- Five for Sorrow, Ten for Joy by Rumer Godden
This is an inspiring tale of conversion and redemption told in flashback sequence. We meet Lise when she is being released from prison where she has served her term for murder. She is going to join an order that ministers to those on the fringes of society. The reasons behind the murder become clear as the threads come together again in the people around Lise in current time. Threaded through the tale also is the rosary which Lise doesn't enjoy saying but comes to depend upon.
- Inferno by Larry Niven and Jerry Pournelle
Dante's Inferno told through a science fiction focus with Dante's role being filled by a writer who fell to his death at a science fiction convention. He insists that Hell doesn't exist and keeps trying to find scientific explanations for everything he encounters, which sometimes is very funny indeed. The theology in the book isn't completely sound but this is somewhat like Dante "Lite" and is a wonderful introduction to the concepts Dante wrote about. It is the book that made me take a new look at self examination and then go on to read John Ciardi's translation of Dante's Divine Comedy. Not intended as such by the authors, it is a "gateway" book to Dante.
- Till We Have Faces by C. S. Lewis
Retelling the story of Cupid and Psyche, this shows Lewis's echoes of what is familiar in myth but which also is a bit of truth about Christianity. Suffice it to say that this story works as plain storytelling, as myth, as truth underlying myth, as character study, as unbelievably delicately written prose, and as fantasy. In short, this book is not nearly as difficult to read as I'd heard, while on the other hand containing rich layers that lend to repeated readings.
- Valley of Bones by Michael Gruber
In Miami, a man is hit on the head and thrown from a hotel balcony. When the homicide detective, Paz, goes up to investigate, he finds a woman, Emmylou Dideroff, in the room. She is in a trance, speaking to St. Catherine of Siena, which qualifies her as both a wacko and a likely murderer. This is a gritty mystery that contains a fascinating spiritual thread throughout that is interesting in itself as each character responds in their own way. This all is being told through four points of view, all of which show various ways of conversion and openness to God.
- Prince of Foxes by Samuel Shellabarger
This historical fiction tells of Andrea Orsini, who is one of Cesare Borgia's most trusted political manipulators during the Italian Renaissance. This is a swashbuckler that simultaneously shows Andrea's transition of a human heart from greed to love, selfishness to sacrifice, and power grubbing to nobility.
- Major Pettigrew's Last Stand by Helen Simenson
Major Pettigrew is living a quiet life in the village of Edgecombe St. Mary when the news that his brother has suddenly died comes and sends him into a (very quiet) tailspin. It sparks a sudden friendship with Mrs. Ali who has also lost her husband. Both are struggling quietly with relatives who selfishly want to force them to behave differently. This is a brilliantly told tale in which no character is perfect but also no character is without a nuanced personality, which means no one is all bad either. It's a gentle tale of love, second chances, and self realization.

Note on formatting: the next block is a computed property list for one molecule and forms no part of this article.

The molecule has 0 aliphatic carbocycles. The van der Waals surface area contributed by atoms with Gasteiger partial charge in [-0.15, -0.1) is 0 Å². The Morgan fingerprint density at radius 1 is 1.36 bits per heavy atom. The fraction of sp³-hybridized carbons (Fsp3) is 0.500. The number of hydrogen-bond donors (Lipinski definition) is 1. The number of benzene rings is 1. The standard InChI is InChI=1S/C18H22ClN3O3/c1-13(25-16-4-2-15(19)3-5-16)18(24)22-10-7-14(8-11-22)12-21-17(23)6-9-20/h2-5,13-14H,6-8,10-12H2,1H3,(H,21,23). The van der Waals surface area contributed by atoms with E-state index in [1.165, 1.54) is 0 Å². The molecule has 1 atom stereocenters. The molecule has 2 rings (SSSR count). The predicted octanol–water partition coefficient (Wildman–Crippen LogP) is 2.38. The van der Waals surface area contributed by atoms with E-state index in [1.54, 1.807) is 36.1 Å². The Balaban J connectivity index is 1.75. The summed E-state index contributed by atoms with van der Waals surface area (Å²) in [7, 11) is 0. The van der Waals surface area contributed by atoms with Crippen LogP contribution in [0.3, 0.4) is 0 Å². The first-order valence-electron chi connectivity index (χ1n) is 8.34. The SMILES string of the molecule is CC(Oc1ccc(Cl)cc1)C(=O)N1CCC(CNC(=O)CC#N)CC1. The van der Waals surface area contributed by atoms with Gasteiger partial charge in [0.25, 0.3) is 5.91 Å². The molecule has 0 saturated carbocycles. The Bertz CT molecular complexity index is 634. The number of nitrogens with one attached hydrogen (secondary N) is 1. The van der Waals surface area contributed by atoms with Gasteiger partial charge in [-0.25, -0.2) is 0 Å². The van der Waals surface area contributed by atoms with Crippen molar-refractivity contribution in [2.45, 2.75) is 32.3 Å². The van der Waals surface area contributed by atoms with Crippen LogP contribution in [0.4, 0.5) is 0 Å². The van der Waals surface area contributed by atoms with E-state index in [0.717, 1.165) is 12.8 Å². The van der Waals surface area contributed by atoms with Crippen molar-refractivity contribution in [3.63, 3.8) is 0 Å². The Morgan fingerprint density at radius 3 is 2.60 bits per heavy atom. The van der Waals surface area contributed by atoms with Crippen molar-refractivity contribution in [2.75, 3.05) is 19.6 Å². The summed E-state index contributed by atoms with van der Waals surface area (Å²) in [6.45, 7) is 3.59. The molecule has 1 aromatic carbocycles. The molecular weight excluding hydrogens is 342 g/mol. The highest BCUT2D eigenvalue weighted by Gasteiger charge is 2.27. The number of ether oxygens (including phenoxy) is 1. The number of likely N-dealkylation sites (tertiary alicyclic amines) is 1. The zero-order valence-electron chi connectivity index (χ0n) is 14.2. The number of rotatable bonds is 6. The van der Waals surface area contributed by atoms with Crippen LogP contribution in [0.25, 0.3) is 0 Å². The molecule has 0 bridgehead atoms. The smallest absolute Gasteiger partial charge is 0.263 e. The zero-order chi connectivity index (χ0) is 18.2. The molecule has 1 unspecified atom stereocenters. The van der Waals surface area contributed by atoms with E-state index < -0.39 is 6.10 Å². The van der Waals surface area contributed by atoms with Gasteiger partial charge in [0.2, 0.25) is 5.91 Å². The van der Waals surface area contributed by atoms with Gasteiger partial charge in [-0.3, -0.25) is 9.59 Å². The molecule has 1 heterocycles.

- Eifelheim by Michael J. Flynn
Imagine that in the 14th century a little village in the depths of the Black Forest has an alien space ship crash nearby. The aliens look like giant grasshoppers. Naturally, many of the local peasants think they are demons. Others, however, especially the village priest who was educated in Paris, take into consideration what makes a creature "a man." In other words, what constitutes a soul and therefore makes it incumbent upon us to treat aliens as we would wish to be treated? Flynn does an excellent job of recreating the 14th century mindset so this is not simply a story told with modern sensibilities in a long ago setting.
- Uncle Tom's Cabin by Harriet Beecher Stowe
A real page-turner which many think they know because the cultural references are so embedded in our society. However, if you haven't read this book then you don't know it at all. First and foremost, Uncle Tom actually is a Christ-figure, a living saint. No wonder he is misunderstood by so many. Stowe does a good job showing many different attitudes toward slavery and how people excused themselves under the flimsiest of excuses. What is unexpected is how well she examines the varying levels of Christianity proclaimed and threaded solidly throughout the story.
- Silence by Shusaku Endo
Historical fiction centered on young Jesuit, Sebastião Rodrigues, who travels secretly to Japan in 1638 when Catholics have been driven underground by persecution. He and a companion are to provide aid and to investigate reports that his mentor, a much admired priest, has publicly denied the Christ. The result is, as a wise old friend of mine said, Christianity in a nutshell.
- Our Lady of the Lost and Found by Diane Schoemperlen
A writer who lives a quiet life walks into her living room one day to find Mary (yes, the Blessed Virgin) standing in her living room with a suitcase. She needs a vacation to rest up before May begins with all the celebrations devoted to Mary. They talk, clean, and shop but it is never boring and is an engaging combination of the history of key Marian apparitions and a personal journey of faith for the writer who tells the story. I think of this as a story of what Mary does in "ordinary time."